In this research, small, single cylinder engines have been used to simulate larger engines in the areas of aftertreatment, combustion, and fuel formulation effects. The use of small engines reduces overall research cost and allows more rapid experiments to be run. Because component costs are lower, it is also possible to investigate more variations and to sacrifice components for materials characterization and for subsequent experiments. Using small engines in this way is very successful in some cases. In other cases, limitations of the engines influence the results and need to be accounted for in the experimental design and data analysis. Some of the results achieved or limitations found may be of interest to the small engine market, and this paper is offered as a summary of the authors' research in these areas. Research is being conducted in two areas. First, small engines are being used to study the rapid aging and poisoning of exhaust aftertreatment catalysts.
Technical Paper

The Use of Fuel Chemistry and Property Variations to Evaluate the Robustness of Variable Compression Ratio as a Control Method for Gasoline HCCI

On a gasoline engine platform, homogeneous charge compression ignition (HCCI) holds the promise of improved fuel economy and greatly reduced engine-out NOx emissions, without an increase in particulate matter emissions. In this investigation, a variable compression ratio (CR) engine equipped with a throttle and intake air heating was used to test the robustness of these control parameters to accommodate a series of fuels blended from reference gasoline, straight run refinery naphtha, and ethanol. Higher compression ratios allowed for operation with higher octane fuels, but operation could not be achieved with the reference gasoline, even at the highest compression ratio. Compression ratio and intake heat could be used separately or together to modulate combustion. A lambda of 2 provided optimum fuel efficiency, even though some throttling was necessary to achieve this condition. Ethanol did not appear to assist combustion, although only two ethanol-containing fuels were evaluated.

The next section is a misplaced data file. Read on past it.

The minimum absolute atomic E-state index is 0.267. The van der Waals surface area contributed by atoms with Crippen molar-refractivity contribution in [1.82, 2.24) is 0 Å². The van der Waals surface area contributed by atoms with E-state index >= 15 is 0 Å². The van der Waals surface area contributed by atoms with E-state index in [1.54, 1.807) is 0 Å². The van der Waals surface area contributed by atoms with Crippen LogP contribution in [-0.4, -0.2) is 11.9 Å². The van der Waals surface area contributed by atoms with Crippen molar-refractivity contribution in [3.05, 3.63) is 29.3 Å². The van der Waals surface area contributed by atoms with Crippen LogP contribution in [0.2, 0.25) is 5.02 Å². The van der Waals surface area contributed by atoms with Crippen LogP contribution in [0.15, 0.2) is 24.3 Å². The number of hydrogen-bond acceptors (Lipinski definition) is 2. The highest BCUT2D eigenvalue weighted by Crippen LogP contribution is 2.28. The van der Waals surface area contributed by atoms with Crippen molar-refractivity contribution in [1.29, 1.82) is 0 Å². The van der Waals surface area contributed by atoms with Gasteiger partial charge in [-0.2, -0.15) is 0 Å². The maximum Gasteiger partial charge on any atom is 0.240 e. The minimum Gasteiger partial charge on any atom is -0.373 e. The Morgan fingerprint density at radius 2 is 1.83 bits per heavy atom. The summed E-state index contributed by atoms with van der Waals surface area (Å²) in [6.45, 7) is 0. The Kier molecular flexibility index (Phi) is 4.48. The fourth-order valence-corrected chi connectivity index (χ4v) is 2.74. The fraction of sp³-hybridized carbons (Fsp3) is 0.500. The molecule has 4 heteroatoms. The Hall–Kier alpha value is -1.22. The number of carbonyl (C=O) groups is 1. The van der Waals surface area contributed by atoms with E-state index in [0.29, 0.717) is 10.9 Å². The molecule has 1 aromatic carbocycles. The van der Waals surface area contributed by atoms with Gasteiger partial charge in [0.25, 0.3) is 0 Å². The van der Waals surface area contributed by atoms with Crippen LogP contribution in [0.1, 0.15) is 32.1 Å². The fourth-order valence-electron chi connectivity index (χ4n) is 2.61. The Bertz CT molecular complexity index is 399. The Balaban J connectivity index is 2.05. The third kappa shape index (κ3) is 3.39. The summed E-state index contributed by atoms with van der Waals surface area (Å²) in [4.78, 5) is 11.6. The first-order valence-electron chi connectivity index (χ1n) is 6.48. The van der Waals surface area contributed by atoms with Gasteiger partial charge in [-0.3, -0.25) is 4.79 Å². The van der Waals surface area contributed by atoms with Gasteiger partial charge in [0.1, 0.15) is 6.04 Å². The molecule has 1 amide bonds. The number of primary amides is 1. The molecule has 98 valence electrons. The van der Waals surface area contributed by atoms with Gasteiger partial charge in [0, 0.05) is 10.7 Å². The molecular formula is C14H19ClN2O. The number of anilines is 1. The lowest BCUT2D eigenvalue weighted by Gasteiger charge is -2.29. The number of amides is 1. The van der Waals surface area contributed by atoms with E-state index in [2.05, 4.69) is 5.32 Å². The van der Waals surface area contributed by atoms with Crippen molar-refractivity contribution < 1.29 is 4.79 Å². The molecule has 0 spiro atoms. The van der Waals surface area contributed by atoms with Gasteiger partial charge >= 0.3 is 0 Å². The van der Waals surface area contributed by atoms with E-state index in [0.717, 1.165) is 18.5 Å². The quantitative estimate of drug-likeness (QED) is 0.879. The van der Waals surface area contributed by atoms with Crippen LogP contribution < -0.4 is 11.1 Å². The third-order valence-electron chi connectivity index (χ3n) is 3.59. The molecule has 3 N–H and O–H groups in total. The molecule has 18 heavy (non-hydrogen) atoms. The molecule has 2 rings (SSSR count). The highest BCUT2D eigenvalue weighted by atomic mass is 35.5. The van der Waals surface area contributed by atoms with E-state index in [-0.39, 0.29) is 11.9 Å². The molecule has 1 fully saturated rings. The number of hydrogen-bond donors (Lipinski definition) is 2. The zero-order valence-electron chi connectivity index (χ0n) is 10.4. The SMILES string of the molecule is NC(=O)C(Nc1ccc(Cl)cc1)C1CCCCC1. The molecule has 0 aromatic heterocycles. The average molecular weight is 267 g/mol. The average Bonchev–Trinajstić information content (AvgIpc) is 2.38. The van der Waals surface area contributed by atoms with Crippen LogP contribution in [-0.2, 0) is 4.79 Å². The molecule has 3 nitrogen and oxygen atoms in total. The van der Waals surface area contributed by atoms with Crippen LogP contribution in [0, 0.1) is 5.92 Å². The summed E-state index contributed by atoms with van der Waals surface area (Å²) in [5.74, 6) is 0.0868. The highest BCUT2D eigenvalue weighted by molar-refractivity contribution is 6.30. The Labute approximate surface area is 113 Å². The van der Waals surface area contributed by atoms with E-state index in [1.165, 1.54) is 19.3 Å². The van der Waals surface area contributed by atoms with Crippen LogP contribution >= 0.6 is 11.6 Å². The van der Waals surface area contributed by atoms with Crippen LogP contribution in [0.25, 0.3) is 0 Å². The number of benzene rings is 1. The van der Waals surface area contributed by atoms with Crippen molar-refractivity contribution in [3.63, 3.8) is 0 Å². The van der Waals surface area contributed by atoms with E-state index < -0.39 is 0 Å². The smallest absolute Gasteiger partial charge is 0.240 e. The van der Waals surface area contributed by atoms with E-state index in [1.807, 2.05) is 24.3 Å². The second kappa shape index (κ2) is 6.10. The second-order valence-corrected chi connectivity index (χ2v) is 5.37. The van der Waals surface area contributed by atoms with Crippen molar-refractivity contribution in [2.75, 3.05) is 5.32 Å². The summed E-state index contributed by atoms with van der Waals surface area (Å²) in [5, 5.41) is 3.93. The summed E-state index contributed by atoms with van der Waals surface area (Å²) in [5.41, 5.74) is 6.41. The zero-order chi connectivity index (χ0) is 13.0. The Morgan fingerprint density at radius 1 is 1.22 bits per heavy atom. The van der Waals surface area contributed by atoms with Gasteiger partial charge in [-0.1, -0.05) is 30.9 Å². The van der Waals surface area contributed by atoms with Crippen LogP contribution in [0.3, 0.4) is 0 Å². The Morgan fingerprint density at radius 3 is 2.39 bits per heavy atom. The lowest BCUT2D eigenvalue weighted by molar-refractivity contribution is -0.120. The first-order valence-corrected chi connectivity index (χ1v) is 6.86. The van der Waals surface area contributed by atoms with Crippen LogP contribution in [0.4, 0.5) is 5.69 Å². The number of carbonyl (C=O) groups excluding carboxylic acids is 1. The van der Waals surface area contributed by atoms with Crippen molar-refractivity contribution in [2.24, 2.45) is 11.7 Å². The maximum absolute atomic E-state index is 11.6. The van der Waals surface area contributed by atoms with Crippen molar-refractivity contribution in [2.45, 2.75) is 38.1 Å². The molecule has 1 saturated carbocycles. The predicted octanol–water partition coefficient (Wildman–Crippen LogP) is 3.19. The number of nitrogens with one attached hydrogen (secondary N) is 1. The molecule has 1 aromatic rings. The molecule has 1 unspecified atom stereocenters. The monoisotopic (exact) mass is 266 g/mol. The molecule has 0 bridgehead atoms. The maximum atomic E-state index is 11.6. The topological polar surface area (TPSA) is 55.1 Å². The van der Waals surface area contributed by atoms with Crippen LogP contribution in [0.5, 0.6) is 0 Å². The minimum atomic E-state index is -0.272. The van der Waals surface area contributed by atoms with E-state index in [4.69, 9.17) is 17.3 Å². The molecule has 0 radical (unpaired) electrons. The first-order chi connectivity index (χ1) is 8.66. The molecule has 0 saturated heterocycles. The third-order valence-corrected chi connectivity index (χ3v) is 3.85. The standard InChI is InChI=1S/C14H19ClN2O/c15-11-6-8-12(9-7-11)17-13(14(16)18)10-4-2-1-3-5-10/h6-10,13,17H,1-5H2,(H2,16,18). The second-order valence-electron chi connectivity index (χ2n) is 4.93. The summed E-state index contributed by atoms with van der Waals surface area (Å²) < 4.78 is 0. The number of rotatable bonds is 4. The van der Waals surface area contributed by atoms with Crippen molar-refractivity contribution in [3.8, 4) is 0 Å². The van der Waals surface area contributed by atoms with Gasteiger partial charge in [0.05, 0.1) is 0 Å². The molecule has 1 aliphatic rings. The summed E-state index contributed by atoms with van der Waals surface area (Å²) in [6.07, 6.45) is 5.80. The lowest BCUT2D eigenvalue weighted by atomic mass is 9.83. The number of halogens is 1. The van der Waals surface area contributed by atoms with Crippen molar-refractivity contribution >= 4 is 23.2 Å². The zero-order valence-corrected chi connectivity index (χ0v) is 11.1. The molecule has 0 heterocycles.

Technical Paper

The Roles of Phosphorus and Soot on the Deactivation of Diesel Oxidation Catalysts

The deactivation of diesel oxidation catalysts (DOCs) by soot contamination and lube-oil derived phosphorus poisoning is investigated. Pt/CeO2/γ-AI2O3 DOCs aged using three different protocols developed by the authors and six high mileage field-returned DOCs of similar formulation are evaluated for THC and CO oxidation performance using a bench-flow reactor. Collectively, these catalysts exhibit a variety of phosphorus and soot morphologies contributing to performance deactivation.
Technical Paper

The Relationships of Diesel Fuel Properties, Chemistry, and HCCI Engine Performance as Determined by Principal Components Analysis

In order to meet common fuel specifications such as cetane number and volatility, a refinery must blend a number of refinery stocks derived from various process units in the refinery. Fuel chemistry can be significantly altered in meeting fuel specifications. Additionally, fuel specifications are seldom changed in isolation, and the drive to meet one specification may alter other specifications. Homogeneous charge compression ignition (HCCI) engines depend on the kinetic behavior of a fuel to achieve reliable ignition and are expected to be more dependent on fuel specifications and chemistry than today's conventional engines. Regression analysis can help in determining the underlying relationships between fuel specifications, chemistry, and engine performance. Principal Component Analysis (PCA) is used as an adjunct to regression analysis in this work, because of its ability to deal with co-linear variables and potential to uncover ‘hidden’ relationships between the variables.
Journal Article

The Reduced Effectiveness of EGR to Mitigate Knock at High Loads in Boosted SI Engines

Numerous studies have demonstrated that exhaust gas recirculation (EGR) can attenuate knock propensity in spark ignition (SI) engines at naturally aspirated or lightly boosted conditions [1]. In this study, we investigate the role of cooled EGR under higher load conditions with multiple fuel compositions, where highly retarded combustion phasing typical of modern SI engines was used. It was found that under these conditions, EGR attenuation of knock is greatly reduced, where EGR doesn’t allow significant combustion phasing advance as it does under lighter load conditions. Detailed combustion analysis shows that when EGR is added, the polytropic coefficient increases causing the compressive pressure and temperature to increase. At sufficiently highly boosted conditions, the increase in polytropic coefficient and additional trapped mass from EGR can sufficiently reduce fuel ignition delay to overcome knock attenuation effects.
Journal Article

The Impact of Low Octane Hydrocarbon Blending Streams on the Knock Limit of “E85”